Via Avi Zenilman at The Politico, I see Hillary has recommended that Alan Greenspan serve on a "high-level working group" on the mortgage crisis. She made the recommendation during an interview with the Phildelphia Daily News editorial board (yesterday, I think). Here's how one of paper's bloggers recounted it:
So the Daily News asked, why Greenspan, that wasn't he off-base on the housing bubble, and here was her response:
"Not only that, but the Fed didn't act while he was there. But he has a calming influence still to this day on Wall Street -- don't ask me why because I never understand what he's saying -- but nevertheless people respond to that Delphic oracle approach. I think it would be wise to include him. And recently he's come out and vert smartly so that we have to deal with housing and maybe we need to have some kind of buyout mechanism for mortgages. So he's moved on his understanding and depth of the problem -- but you know you could pick three others. You just have to have some demonstrable involvement of presidential leadership...* [emphasis in original]
Of course Clinton's right that Greenspan seems to have a calming influence on financial markets. (For reasons that aren't clear to me either.) And it's good to hear that she thinks Greenspan really whiffed when he had a chance to tighten regulation of the housing market. But, given that, I don't quite understand the rationale for appointing him to such a working group. If anything, his recent comments on the financial crisis have been pretty disconcerting to anyone who thinks the lack of regulation was a problem. In fact, he's basically argued that over-regulation was a cause of the recent turmoil, and that further regulation would be a mistake. Unlike Clinton, I don't think he's moved much on his understanding of these things at all.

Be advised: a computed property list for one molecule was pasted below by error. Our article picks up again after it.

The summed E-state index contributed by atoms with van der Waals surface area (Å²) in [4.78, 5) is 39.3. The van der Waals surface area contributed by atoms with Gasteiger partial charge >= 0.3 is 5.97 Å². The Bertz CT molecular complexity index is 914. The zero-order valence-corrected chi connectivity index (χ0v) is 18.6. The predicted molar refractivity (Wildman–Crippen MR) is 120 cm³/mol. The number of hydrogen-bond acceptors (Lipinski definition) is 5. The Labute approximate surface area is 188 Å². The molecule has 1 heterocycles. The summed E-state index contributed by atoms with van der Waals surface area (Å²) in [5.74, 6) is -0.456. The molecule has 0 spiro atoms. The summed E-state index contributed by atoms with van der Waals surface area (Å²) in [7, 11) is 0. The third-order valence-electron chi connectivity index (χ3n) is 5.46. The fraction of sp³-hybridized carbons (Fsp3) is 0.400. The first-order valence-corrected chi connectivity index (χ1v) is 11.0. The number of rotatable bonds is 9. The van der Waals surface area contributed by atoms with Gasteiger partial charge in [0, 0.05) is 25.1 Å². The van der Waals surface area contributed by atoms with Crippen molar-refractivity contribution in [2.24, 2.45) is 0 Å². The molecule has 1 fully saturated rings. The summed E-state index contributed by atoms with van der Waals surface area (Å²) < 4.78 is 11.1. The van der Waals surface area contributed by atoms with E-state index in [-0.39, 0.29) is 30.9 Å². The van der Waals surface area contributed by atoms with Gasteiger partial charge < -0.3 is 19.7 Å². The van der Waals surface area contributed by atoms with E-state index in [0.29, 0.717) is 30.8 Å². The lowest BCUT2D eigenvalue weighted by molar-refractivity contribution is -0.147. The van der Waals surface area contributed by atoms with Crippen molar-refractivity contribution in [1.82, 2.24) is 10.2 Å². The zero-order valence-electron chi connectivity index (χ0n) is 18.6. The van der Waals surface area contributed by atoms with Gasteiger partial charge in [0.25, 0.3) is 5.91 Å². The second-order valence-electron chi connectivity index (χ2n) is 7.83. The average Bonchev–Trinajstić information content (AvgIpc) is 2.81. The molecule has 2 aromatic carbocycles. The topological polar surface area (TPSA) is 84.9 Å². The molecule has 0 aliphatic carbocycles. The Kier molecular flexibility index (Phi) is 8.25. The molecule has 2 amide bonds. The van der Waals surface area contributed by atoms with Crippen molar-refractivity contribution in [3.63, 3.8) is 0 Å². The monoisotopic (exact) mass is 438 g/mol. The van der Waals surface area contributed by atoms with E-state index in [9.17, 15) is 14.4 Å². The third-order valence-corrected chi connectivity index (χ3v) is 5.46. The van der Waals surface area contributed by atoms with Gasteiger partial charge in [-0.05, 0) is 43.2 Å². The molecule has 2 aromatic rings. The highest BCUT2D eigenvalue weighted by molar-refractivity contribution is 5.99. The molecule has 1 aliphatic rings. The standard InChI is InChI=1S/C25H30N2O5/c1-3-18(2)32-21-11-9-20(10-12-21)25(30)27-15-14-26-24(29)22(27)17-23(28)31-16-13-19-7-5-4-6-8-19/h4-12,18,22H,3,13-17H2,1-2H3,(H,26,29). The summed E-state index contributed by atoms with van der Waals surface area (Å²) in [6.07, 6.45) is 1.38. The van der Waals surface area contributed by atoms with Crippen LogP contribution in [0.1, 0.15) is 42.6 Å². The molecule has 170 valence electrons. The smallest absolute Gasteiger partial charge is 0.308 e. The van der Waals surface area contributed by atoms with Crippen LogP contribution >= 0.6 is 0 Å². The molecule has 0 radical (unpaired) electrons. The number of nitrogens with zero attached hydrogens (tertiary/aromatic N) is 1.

*It would be nice to see the full transcript here--I couldn't find it--but this seems to be the gist.
Update: I don't think that Greenspan op-ed in the Financial Times (from the Plank item I linked to above) is still free online. Here are the relevant passages:
The crisis will leave many casualties. Particularly hard hit will be much of today's financial risk-valuation system, significant parts of which failed under stress. Those of us who look to the self-interest of lending institutions to protect shareholder equity have to be in a state of shocked disbelief. But I hope that one of the casualties will not be reliance on counterparty surveillance, and more generally financial self-regulation, as the fundamental balance mechanism for global finance.
The problems, at least in the early stages of this crisis, were most pronounced among banks whose regulatory oversight has been elaborate for years. To be sure, the systems of setting bank capital requirements, both economic and regulatory, which have developed over the past two decades will be overhauled substantially in light of recent experience. Indeed, private investors are already demanding larger capital buffers and collateral, and the mavens convened under the auspices of the Bank for International Settlements will surely amend the newly minted Basel II international regulatory accord. ...
In the current crisis, as in past crises, we can learn much, and policy in the future will be informed by these lessons. But we cannot hope to anticipate the specifics of future crises with any degree of confidence. Thus it is important, indeed crucial, that any reforms in, and adjustments to, the structure of markets and regulation not inhibit our most reliable and effective safeguards against cumulative economic failure: market flexibility and open competition.